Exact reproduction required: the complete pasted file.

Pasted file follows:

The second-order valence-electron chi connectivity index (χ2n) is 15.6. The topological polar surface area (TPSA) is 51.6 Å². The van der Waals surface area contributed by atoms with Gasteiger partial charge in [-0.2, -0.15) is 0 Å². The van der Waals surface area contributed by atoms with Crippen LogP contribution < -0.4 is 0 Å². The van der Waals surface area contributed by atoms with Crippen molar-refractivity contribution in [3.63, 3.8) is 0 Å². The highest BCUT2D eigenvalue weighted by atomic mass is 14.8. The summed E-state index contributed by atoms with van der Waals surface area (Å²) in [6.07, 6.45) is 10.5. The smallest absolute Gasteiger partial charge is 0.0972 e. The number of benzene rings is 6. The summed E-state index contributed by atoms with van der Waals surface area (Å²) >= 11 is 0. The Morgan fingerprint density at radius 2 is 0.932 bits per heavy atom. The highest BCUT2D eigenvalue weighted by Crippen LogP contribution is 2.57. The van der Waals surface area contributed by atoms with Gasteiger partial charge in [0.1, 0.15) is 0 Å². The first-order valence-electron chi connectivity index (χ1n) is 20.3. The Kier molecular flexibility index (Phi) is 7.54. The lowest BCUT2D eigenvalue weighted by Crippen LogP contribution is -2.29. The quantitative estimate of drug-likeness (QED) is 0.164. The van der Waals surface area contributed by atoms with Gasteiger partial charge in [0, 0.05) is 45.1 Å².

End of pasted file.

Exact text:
The second-order valence-electron chi connectivity index (χ2n) is 15.6. The topological polar surface area (TPSA) is 51.6 Å². The van der Waals surface area contributed by atoms with Gasteiger partial charge in [-0.2, -0.15) is 0 Å². The van der Waals surface area contributed by atoms with Crippen LogP contribution < -0.4 is 0 Å². The van der Waals surface area contributed by atoms with Crippen molar-refractivity contribution in [3.63, 3.8) is 0 Å². The highest BCUT2D eigenvalue weighted by atomic mass is 14.8. The summed E-state index contributed by atoms with van der Waals surface area (Å²) in [6.07, 6.45) is 10.5. The smallest absolute Gasteiger partial charge is 0.0972 e. The number of benzene rings is 6. The summed E-state index contributed by atoms with van der Waals surface area (Å²) >= 11 is 0. The Morgan fingerprint density at radius 2 is 0.932 bits per heavy atom. The highest BCUT2D eigenvalue weighted by Crippen LogP contribution is 2.57. The van der Waals surface area contributed by atoms with Gasteiger partial charge in [0.1, 0.15) is 0 Å². The first-order valence-electron chi connectivity index (χ1n) is 20.3. The Kier molecular flexibility index (Phi) is 7.54. The lowest BCUT2D eigenvalue weighted by Crippen LogP contribution is -2.29. The quantitative estimate of drug-likeness (QED) is 0.164. The van der Waals surface area contributed by atoms with Gasteiger partial charge in [0, 0.05) is 45.1 Å².